Dog Bite Attorney in Colorado

While dogs are cherished companions for many of us, they still have the potential to violently lash out and attack someone, seemingly without warning or cause.
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    Dog bites have the potential to cause s injuries and complications. If you have been the victim of a dog bite, you deserve to seek compensation to help with your treatment and recovery.

    At Earl & Earl, PLLC, our Colorado dog bite lawyers stand ready to help you to pursue your legal claim. Let us handle all the details of your case so that you can focus on healing and getting back to normal after a shocking and sudden injury.

    Call us today for a free case review with one of our knowledgeable Colorado dog bite lawyers. We will go over your legal rights and options following your injury and explain more about the next steps in pursuing your dog bite claim.

    Who Is Responsible for a Dog Bite Injury in Colorado?

    In Colorado, a dog’s owner can be held legally responsible for a dog bite injury – even if the dog was in someone else’s care at the time of the attack. This fact often discourages dog bite injury victims from pursuing a legal claim since the dog that bit them may be owned by someone the injured victim knows, such as a family member, friend, or neighbor. Many people understandably do not want to jeopardize personal relationships with a legal claim.

    However, dog bite injury claims are not handled by the dog’s owner but rather by the owner’s homeowner’s or renter’s insurance company. The insurer provides liability coverage for incidents such as a dog bite injury.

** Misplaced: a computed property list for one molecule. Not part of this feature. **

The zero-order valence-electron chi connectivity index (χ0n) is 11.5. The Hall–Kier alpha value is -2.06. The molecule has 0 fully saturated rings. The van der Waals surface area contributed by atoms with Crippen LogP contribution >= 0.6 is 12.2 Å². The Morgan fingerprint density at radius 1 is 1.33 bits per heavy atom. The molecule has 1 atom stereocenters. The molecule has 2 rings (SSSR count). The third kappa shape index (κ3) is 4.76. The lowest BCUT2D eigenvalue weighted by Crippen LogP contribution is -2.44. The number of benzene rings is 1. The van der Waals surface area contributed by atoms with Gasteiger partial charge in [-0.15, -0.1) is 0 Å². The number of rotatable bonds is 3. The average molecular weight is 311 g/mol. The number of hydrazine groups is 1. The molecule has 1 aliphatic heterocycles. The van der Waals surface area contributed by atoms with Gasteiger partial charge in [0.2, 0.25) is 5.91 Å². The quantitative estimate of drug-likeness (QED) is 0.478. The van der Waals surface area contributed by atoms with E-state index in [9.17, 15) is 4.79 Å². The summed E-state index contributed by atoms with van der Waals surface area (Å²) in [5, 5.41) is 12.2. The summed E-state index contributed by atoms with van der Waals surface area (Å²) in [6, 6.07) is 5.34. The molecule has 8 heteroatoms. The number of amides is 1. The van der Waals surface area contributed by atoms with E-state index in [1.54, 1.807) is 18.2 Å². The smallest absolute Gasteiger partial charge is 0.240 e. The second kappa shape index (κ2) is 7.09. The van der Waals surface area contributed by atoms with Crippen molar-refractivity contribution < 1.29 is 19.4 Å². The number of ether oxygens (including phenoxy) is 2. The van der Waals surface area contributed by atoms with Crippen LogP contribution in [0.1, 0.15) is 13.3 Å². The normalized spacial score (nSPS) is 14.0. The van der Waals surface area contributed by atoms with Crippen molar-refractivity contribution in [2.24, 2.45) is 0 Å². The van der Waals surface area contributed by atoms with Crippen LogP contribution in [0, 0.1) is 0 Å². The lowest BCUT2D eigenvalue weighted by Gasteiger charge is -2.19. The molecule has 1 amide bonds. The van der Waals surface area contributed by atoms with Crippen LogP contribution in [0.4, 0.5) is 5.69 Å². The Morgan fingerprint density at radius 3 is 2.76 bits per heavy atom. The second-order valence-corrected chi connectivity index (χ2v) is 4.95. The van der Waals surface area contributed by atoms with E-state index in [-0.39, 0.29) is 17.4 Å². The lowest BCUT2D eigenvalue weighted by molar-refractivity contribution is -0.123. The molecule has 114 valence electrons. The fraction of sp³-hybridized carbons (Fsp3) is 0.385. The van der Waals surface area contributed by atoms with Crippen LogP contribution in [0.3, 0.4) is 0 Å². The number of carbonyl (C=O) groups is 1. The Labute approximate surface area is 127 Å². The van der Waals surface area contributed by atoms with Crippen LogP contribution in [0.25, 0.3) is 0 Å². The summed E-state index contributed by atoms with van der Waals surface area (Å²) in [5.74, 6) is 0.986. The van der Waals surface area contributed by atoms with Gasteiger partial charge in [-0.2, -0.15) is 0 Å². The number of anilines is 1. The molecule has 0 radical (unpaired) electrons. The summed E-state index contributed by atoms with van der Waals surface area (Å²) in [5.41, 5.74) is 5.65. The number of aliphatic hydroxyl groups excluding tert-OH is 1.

If you have a dog bite injury claim, you shouldn’t worry about harming the relationship you have with the dog’s owner. You will be pursuing your claim against their insurance company – not the owner directly.

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    What to Do If You’ve Been Bitten by a Dog

    If someone else’s dog has bitten you in Colorado, you can take steps to protect yourself and protect your legal rights and options by taking the following steps:
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    Notify the dog’s owner of your injury if you can locate the owner.

    Avoid the temptation to become angry or to threaten legal action. Instead, calmly get the name and contact information from the dog owner, along with the dog’s vaccination records, if available.

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    See a doctor as soon as possible.

    Your doctor can examine the bite wound and diagnose any physical or structural damage you may have suffered. The doctor can also perform lab work to test for any possible infections or put you on prophylactic treatment to prevent complications from common infections from dog bites.

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    Keep records of all receipts, bills, and invoices you receive for your expenses from your treatment.

    Also, keep copies of your paystubs or income statements to reflect any lost wages or income from missed work.

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    Maintain a journal during your case.

    Write down everything you recall about what happened during the dog bite or attack. This record will refresh your memory down the road. Keep entries of how your injuries and your treatment affect your personal and professional life, including the pain and difficulties they cause.

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    Avoid discussing the incident on social media.

    You don't want to accidentally post something that contradicts your official statements in your case.

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    Understanding Colorado Dog Bite Laws

    Colorado law imposes different standards of liability depending on the circumstances of a dog attack.

    angry dogColorado’s dog bite law imposes strict liability on the dog’s owner when a dog bite causes serious bodily injury (an injury involving a substantial risk of death, severe permanent disfigurement, loss or impairment of body parts or bodily functions, or broken bones) or death.